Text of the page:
Historically, petty and utility knives varied significantly in origin, shape, and use. As Josh Donald, owner of Bernal Cutlery in San Francisco and author of Sharp (2018), a guide to knives, sharpening, and cutting techniques, explains, the utility knife, sometimes called an “office knife,” originated in Europe. In its earliest incarnations, it was used to clean and process wild game, and it resembled something between a paring knife and a boning knife, with a narrow blade that was made from softer, thicker metals and curved slightly from heel to tip. For Western chefs, the utility knife was considered the perfect companion knife to a chef’s knife. Together, as Donald puts it, the two knives formed the ultimate “power couple” of both professional and home kitchens in Europe.
Petty Knives versus Utility Knives: What’s the Difference?
The petty knife is essentially the Japanese version of the utility knife. As Donald explains in his book, the petty knife first arose during the Meiji era (late 19th century), when Western cuisine and cutlery were introduced to Japan. While the Japanese already had their own existing knife styles, they developed the gyuto (Japanese-style chef’s knife) and petty knife in response to the chef’s knife and utility knife they saw in Western-led kitchens. (The word “petty,” according to Donald, is likely derived from the French word “petit,” meaning “little,” a nod to the fact that these knives were considerably smaller than the average chef’s knife.) Following Japanese conventions, the petty knife had a blade that was thinner and harder than the Western knives; the blade itself had a more “triangular” geometry, with a straight, not curved, edge that enabled the sort of up-and-down cutting many Japanese cooks prefer. And the blades themselves were often hand-finished to ensure the keenest edge.
Today, however, distinctions between the two types of knives have become somewhat blurred, at least if the models we tested are any indication. Petty knives have changed very little. They’re still the exclusive province of Japanese knife manufacturers; if the model has “petty knife” in the name, it’s almost certainly Japanese. And they’re still made from thin, very hard steels (the models in our lineup had Rockwell ratings—a standard for measuring metal hardness—from 58 to 64 HRC) forming straight-edged, triangular blades.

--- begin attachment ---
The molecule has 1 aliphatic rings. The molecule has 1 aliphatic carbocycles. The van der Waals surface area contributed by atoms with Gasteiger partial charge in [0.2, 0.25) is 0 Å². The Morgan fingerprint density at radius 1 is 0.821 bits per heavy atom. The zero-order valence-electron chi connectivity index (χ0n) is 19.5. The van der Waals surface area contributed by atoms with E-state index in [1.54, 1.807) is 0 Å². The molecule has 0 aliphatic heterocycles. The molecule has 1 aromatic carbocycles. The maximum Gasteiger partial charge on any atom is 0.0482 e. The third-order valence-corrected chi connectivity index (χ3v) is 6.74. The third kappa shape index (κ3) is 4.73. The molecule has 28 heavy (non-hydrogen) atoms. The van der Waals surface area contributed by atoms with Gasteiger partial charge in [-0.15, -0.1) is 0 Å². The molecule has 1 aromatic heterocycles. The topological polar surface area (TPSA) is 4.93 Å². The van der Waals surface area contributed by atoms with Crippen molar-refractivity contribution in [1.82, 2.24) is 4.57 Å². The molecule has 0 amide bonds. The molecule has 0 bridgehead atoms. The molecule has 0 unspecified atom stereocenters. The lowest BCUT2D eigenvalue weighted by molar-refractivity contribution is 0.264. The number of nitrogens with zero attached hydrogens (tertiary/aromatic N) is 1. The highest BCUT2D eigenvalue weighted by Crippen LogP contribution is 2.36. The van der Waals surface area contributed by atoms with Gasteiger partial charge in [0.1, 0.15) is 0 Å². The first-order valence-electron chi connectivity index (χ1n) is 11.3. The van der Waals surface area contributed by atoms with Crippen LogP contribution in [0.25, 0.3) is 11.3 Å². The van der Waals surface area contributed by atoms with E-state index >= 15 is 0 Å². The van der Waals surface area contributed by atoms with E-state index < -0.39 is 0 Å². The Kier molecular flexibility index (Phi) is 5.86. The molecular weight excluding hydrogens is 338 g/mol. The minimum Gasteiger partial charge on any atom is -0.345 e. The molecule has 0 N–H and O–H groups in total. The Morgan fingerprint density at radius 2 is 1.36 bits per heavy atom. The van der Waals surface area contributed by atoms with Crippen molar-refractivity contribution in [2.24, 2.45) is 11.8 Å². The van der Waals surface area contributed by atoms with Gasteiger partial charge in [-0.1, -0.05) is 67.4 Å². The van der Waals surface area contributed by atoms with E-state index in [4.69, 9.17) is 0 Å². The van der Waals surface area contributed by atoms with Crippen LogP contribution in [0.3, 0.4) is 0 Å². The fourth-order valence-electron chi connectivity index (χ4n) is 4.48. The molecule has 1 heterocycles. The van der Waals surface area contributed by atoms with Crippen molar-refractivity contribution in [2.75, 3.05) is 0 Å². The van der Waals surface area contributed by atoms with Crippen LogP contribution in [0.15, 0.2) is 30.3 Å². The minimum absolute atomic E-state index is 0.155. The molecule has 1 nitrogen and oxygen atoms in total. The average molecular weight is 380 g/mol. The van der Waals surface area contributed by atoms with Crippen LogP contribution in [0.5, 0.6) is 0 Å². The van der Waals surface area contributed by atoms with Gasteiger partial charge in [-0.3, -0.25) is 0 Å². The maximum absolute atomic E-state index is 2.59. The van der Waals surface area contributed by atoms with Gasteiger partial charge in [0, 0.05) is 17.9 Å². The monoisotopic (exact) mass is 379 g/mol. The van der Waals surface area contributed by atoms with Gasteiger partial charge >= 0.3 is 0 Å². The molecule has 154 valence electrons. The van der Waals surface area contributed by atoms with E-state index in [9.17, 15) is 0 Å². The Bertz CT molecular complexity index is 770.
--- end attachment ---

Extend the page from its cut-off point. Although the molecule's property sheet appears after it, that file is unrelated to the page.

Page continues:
It gets more complicated with utility knives. You can find utility knives made by European, American, and Japanese companies. Utility knives made by European and American companies still bear some resemblance to the traditional models. The Western utility knives in our lineup were made from softer metals (from 55 to 58 HRC), and three of the four had curved edges. One of the Western utility knives looks more like the earlier, traditional models; its blade is narrow from tip to heel. (We actually didn’t like this model very much, as we no longer use these knives to perform the kinds of tasks for which they were originally intended.) But the others look more like mini chef’s knives with deeper bellies. And all the Western utility knives have gotten thinner and more agile, with smaller edge angles than before—characteristics that actually make them more similar to the Japanese knives that cooks have increasingly come to appreciate. They aren’t exactly the utility knives of yesteryear.
The Japanese “utility” knives we tested complicate the picture further. One looks just like a traditional Western utility knife, long and narrow. The other is basically a petty knife, despite its name: straight edge; triangular geometry; thin, hard metal.
So are there meaningful differences between the two types of knives? Yes, though those differences have become far less clear-cut over the years. Our advice? Buy by function, not by name.
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Absolutely the best chicken ever, even the breast meat was moist! It's the only way I'll cook a whole chicken again. Simple, easy, quick, no mess - perfect every time. I've used both stainless steel and cast iron pans. great and easy technique for “roasted” chicken. I will say there were no pan juices, just fat in the skillet. Will add to the recipe rotation. Good for family and company dinners too. I've done this using a rimmed sheet pan instead of a skillet and put veggies and potatoes around the chicken for a one-pan meal. Broccoli gets nicely browned and yummy!
Absolutely the best chicken ever, even the breast meat was moist! It's the only way I'll cook a whole chicken again. Simple, easy, quick, no mess - perfect every time. I've used both stainless steel and cast iron pans. great and easy technique for “roasted” chicken. I will say there were no pan juices, just fat in the skillet. Will add to the recipe rotation. Good for family and company dinners too.
Amazed this recipe works out as well as it does. Would not have thought that the amount of time under the broiler would have produced a very juicy and favorable chicken with a very crispy crust. Used my 12" Lodge Cast Iron skillet (which can withstand 1000 degree temps to respond to those who wondered if it would work) and it turned out great. A "make again" as my family rates things. This is a great recipe, and I will definitely make it again. My butcher gladly butterflied the chicken for me, therefore I found it to be a fast and easy prep. I used my cast iron skillet- marvellous!
John, wasn't it just amazing chicken? So much better than your typical oven baked chicken and on par if not better than gas or even charcoal grilled. It gets that smokey charcoal tasted and overnight koshering definitely helps, something I do when time permits. First-time I've pierced a whole chicken minus the times I make jerk chicken on the grill. Yup, the cast iron was not an issue.